2. Pulses (lentils, chick-peas) contain glucose for brain energy, bananas or prunes (dried food) contain vitamin B6 for a calm brain, berries (blackcurrants, strawberries, raspberries, blueberries, blackberries, cherries, gooseberries) or kiwi fruit, orange and garlic contain vitamin C, anthocyanins, polyphenols, flavonoids for happy brain cells (Benton & Owens, 2003).
  3. Liver (veal, beef, chicken, ham) or nutritional yeast supplement contain vitamins B9, B12, B1 and B6 for intelligence, then, raw eggs, raw milk or fish contain protein, lecithin, phospholipid, acetylcholine, tyrosine and phenylalanine for brain connectivity (Fisher, et al., 1993)
  4. Raw spinach, watercress, lamb’s lettuce, iceberg lettuce, broccoli, rosemary herbs, cauliflower, green beans, asparagus, mushrooms, celery contain vitamin B9 or folates, flavonoid or apigenin, potassium and protein for good memory as well as providing fiber to prevent constipation, obesity/diabetes (Kranz, et al., 2012).
  5. Cocoa, tea and weak coffee or caffeine contain flavonoids, theobromine, theophylline, phenylethylamine, tyramine and magnesium for brain stimulation, and avocado or oleaginous fruits (nuts, hazelnuts) contain vitamin E for keeping the brain young (Smith, et al., 1991; Goodwin, et al., 1983).
    This ASD has not been caused by only genetic factor but also environmental and dietary factors, via neurotoxicity and immunoexcitotoxicity mechanisms, such as:
    1). The administration of aluminium ethylmercury as vaccine adjuvant, or thiomerosal as preservative in childhood vaccines may trigger the increase development of debilitating disorders of 1%  of the UK population (Paterson & Peck, 2011).
    2). Gut dysbiosis caused by genetically modified food crops i.e. soy, corn, cottonseed oil, canola, sugar beets, papaya, zucchini, yellow crock neck squash, alfalfa hay resulting in the improper balance of intestinal microbes and deformities of digestive gastrointestinal tracts of autistic kids (Freeman, 2009).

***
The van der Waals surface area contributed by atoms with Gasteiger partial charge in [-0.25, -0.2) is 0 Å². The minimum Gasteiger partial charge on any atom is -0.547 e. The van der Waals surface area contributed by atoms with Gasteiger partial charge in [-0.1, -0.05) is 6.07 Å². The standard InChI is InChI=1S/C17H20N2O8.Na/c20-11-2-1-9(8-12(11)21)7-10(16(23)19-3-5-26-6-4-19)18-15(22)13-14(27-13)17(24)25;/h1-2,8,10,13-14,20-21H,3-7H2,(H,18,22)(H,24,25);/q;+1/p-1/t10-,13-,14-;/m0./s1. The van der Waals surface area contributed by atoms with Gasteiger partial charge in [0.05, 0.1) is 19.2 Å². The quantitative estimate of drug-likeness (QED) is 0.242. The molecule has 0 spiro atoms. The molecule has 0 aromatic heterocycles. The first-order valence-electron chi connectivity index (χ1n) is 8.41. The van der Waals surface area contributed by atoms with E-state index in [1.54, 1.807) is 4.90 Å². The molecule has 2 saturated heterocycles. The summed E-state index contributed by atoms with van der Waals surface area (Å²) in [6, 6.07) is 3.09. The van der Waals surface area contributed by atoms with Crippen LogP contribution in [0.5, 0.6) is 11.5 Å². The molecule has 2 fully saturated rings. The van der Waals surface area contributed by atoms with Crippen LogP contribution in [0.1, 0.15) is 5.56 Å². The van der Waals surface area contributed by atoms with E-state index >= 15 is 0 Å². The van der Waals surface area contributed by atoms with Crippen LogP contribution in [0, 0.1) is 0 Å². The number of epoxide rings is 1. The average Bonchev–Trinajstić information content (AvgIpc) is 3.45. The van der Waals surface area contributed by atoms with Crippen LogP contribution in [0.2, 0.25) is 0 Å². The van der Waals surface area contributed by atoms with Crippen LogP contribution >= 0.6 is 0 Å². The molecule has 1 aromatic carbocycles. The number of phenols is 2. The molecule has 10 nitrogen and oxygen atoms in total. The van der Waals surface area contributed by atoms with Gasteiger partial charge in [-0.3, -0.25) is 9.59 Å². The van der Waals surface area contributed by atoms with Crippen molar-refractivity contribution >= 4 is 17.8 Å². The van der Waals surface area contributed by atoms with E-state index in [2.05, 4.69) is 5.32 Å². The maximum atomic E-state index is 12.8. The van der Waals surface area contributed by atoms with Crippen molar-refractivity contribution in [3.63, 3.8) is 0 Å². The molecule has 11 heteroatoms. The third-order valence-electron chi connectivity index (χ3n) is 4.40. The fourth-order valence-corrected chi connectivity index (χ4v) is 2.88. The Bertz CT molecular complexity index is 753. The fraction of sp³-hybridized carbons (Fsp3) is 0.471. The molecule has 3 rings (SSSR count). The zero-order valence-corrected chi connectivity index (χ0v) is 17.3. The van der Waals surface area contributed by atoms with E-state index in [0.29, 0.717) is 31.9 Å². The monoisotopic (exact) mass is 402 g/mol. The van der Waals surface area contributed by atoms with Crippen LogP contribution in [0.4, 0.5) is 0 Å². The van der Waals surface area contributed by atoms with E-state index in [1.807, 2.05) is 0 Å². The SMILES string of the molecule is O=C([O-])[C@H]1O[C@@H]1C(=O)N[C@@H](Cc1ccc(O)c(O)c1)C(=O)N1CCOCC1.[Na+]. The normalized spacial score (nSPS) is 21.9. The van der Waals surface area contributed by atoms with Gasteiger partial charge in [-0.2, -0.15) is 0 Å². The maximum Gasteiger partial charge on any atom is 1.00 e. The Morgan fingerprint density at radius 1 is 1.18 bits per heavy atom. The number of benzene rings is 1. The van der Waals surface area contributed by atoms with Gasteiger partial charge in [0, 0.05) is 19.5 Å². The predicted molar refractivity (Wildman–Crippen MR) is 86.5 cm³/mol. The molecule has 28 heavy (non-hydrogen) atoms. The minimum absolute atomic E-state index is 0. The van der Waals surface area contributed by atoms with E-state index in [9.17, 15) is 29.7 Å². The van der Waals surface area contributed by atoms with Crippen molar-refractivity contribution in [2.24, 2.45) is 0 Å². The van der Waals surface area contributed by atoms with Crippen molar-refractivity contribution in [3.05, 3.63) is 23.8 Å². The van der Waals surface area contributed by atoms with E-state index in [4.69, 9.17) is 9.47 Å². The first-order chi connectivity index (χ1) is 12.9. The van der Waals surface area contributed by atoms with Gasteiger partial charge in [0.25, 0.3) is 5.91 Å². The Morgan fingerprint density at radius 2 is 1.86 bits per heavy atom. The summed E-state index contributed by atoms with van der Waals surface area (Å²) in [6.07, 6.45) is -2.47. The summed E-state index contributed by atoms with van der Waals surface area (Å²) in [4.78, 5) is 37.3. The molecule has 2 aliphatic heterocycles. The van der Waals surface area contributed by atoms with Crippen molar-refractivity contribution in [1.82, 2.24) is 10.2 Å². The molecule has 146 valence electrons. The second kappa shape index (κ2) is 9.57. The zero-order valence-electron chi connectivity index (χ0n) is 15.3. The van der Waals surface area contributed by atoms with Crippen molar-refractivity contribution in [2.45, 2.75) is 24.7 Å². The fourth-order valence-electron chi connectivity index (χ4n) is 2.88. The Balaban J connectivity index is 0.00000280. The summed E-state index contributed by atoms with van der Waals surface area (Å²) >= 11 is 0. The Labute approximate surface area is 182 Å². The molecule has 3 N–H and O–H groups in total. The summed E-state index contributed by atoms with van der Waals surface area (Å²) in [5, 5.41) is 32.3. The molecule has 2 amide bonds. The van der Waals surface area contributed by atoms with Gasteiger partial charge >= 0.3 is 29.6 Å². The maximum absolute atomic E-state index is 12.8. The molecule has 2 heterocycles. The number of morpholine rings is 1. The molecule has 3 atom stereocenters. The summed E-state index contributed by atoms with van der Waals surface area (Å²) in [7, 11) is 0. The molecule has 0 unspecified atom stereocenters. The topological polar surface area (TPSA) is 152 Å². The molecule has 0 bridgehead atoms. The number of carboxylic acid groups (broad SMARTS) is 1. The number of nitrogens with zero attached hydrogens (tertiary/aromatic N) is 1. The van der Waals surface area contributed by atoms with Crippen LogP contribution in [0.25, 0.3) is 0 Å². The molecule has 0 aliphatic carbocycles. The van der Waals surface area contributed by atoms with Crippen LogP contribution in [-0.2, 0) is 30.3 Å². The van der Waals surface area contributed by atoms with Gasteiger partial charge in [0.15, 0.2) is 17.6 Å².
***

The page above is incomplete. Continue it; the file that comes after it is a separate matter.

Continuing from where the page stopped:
3). Food allergies of gluten protein (gliadin in wheat, secalin in rye,  hordein in barley), casein protein (in milk), food additive/artificial colors/preservatives/mineral salts/antioxidant/flavors such as monosodium glutamate (MSG), quinolic acid and high fructose corn syrup (HFCS) cause an autoimmune response, the hyperactivity and minimal brain dysfunction (MBD) (Raymond, et al., 2006; Buist, 1986). The effects include the damage of small intestine lining, the blunt of the villi, the malabsorption of nutrients, the loss of zinc, calcium, and the accumulation of toxic metals e.g. arsenic, cadmium, mercury and organophosphate (Rattue, 2012). There are no medications that can cure ASDs or treat the core symptoms. However, there are therapies that can help some people with ASDs function better. Many children with autism receive some types of therapy such as behavioral and communication therapy, medications (risperidone and aripiprazole antipsychotic drugs to treat severe tantrums, aggression, and self-injurious behaviors), complementary and alternative therapies, or special diet therapies (CDC, 2009). The autism diets such as gluten-free or casein-free are claimed to improve the autistic children with their behavior and/or speech, because many autistic children have allergies, eczema or diarrhea (McCharty, 2009). However, the real causes and therapies for autisms are still on the race. Research reports suggested that ASD children are selective eaters who restrict their food intake based on texture and food presentation, so many research have focused on nutritional adequacy of diets (Leckham, 2007). Moreover, human memory of words recalled in a Wehcler test and a logical reasoning task were increasing significantly by increasing blood glucose levels, taking drinks containing 50 g of glucose simple carbohydrate and 60 mg of lower dose caffeine (Benton & Owens, 1993; Smith, et al., 1991). Thus, many biomedical interventions suggested changes in diet, by removing certain types of foods from autistic children’s diet and using vitamin or mineral supplements based on food allergies or lack of vitamins and minerals. The parents claimed that the dietary changes make a difference in how their child acts or feels although it was about six times higher costs for ASD children than the costs for children without an ASD (CDC, 2009). There are diets for reducing the symptoms in autistic children, as follows: